After the Penguins fell embarrassingly to the Philadelphia Flyers in the first round of the 2012 playoffs, Ray Shero stated that changes would be made to the team in the offseason. This news was rather unsurprising considering the Penguins severely underachieved with a relatively healthy roster; a roster proclaimed by many across North America to be the Stanley Cup favorite by a wide margin.

Now, due to the disappointment of 2012, coupled with the previous two seasons in which the Penguins failed to get out of the second round, Ray Shero faces an offseason that could make or break his future with the Pittsburgh Penguins. As general manager, Ray Shero's job rests solely on his ability to improve the team and bring them another Stanley Cup. For Pittsburgh, it means improving a rather soft defense while attempting to keep all the superstars on the roster past the 2013 season and also drafting future stars to create a steady pipeline of prospects.

To further analyze Shero's monumental summer, let's break this down into three parts:


Other than Jordan Staal in the 2006 draft, Shero hasn't selected any impact players. Simon Despres (2009) will finally get a chance to start in the NHL this season, and Joe Morrow (2011) looks to have an exciting future in the NHL, but that's about it. This year doesn't help with the 2012 draft class less than excitable once you get past the first 5-10 picks. Of the three major parts, this department is of the least importance considering the Penguins' stars are still incredibly young.

The NHL draft is generally a crapshoot, especially when selecting in the bottom half of the draft. As fans or media members, we really have no idea who will work out in the future. But the scouts should have at least an idea. So should the general manager.

Player Management

Jordan Staal and Sidney Crosby will be free agents at the end of the 2012-2013 season unless Shero is able to re-sign them beforehand. Rumors have already been swirling that Sidney Crosby is ready to sign a ten year deal as soon as he is eligible. Jordan Staal, on the other hand, is an enigma.

Staal is coming off a team leading six goal performance in six games against the Flyers in the Eastern Quarterfinals. Despite missing 20 regular season games, Staal finished with a career high 50 points, notching 25 goals and 25 assists. On a team that features two other centers that possess talent unmatched by the world, Staal is still a priority for Shero to re-sign. On Tuesday, he told the media that he was not listening to trade offers and was more focused on trying to get a deal in place to keep Staal in Pittsburgh for a long time.

Unfortunately, Shero may have to listen to offers from other teams. Jordan Staal could help a lot of teams as their top center and it has already been rumored that Staal has expressed an interest in having a bigger role on a team where he is not overshadowed by elite stars.

On the open market, Staal could probably command a salary of 7-8 million a year and a team like the Maple Leafs would gladly pay. Is he worth that much? It depends on the salary cap and the new CBA. And therein lies the problem: Shero has no idea what the new CBA is going to allow and there is no way of knowing what the 2012-2013 salary cap will stand at this time.

Staal will be Shero's biggest challenge this offseason. He has several options to choose from, each equally difficult. The only unacceptable option is to let Staal go to free agency at the end of next season. There would simply be no excuse to let go of a then 24 year old superstar without a hefty return.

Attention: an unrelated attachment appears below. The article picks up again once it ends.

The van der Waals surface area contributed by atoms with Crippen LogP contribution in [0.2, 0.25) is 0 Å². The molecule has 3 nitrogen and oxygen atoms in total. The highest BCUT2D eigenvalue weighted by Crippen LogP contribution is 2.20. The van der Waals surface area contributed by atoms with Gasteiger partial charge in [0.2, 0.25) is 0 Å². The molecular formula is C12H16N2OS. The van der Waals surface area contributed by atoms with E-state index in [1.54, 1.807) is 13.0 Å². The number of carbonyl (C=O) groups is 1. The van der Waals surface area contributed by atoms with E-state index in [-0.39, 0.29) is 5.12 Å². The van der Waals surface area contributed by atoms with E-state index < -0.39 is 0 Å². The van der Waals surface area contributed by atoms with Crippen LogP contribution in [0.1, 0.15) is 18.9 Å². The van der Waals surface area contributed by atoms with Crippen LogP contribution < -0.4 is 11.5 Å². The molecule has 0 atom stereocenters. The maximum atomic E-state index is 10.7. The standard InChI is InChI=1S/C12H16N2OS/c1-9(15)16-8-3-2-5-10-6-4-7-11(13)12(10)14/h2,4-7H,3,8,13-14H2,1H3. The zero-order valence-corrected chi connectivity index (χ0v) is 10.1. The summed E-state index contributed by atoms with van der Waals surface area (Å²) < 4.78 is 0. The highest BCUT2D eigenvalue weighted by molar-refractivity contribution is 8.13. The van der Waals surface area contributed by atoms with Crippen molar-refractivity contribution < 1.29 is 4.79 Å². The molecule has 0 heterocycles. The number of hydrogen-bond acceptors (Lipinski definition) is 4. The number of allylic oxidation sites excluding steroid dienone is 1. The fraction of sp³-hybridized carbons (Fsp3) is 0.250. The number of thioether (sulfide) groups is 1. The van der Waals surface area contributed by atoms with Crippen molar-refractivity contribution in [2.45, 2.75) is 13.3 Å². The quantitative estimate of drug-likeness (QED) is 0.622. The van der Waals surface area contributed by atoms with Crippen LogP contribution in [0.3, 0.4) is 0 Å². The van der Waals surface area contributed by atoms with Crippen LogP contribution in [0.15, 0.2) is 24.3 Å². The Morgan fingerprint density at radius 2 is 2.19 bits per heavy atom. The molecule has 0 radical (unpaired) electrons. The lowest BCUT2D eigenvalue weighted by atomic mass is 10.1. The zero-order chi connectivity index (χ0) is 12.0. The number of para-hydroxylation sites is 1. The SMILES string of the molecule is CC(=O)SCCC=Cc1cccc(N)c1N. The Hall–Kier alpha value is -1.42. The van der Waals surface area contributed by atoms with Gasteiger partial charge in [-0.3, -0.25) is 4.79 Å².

Paul Martin is another question mark. Martin had a disastrous 2011-2012 campaign and saw Simon Despres perform admirably in his stead during the playoffs. With three years remaining on his contract, Martin is now a $15 million eyesore and Shero may be looking to dump him before heading into next season. If the Penguins hope to improve their defense, trading Martin would be a step in the right direction.

Free Agency

The financial flexibility of the Penguins depends on how Shero handles the issues previously listed. If the Penguins can rid themselves of Paul Martin and his hefty contract, their options will open up; a winger, a stay at home defenseman, or maybe more cash to throw at Staal and Crosby. And yet, again, this is all based on the salary cap and new CBA.

Since we're still in June, it is far too early to speculate on which free agents could potentially be future Penguins. However, the list of Penguins that are soon to be free agents is much more manageable.

As a restricted free agent, Matt Niskanen will be the Penguins' top priority while UFA's Steve Sullivan, Arron Asham, Richard Park, Steve MacIntyre, and Brent Johnson may be gone. MacIntyre had no value with the Penguins, spending most of his time in Wilkes-Baare, Asham embarrassed the franchise for his barbaric actions in Game 3, Richard Park was a regular healthy scratch, and Brent Johnson was just replaced by Tomas Vokoun. Steve Sullivan had the best season out of this group. However, given how injury prone he has been over the years, it may not be in Pittsburgh's best interest to re-sign the soon-to-be 38 year old winger.

The next three months for Ray Shero will need to be his best. He cannot afford to take the Penguins, as they are presently constructed, into the next season and expect a better result. His decisions will not only determine the fate of the 2012-2013 Penguins, but also the organization's future. The motto over the last few years has been "In Shero we trust". As doubt starts to creep into the minds of Penguins' fans, can Shero reinforce the thought that this is the best team in hockey?

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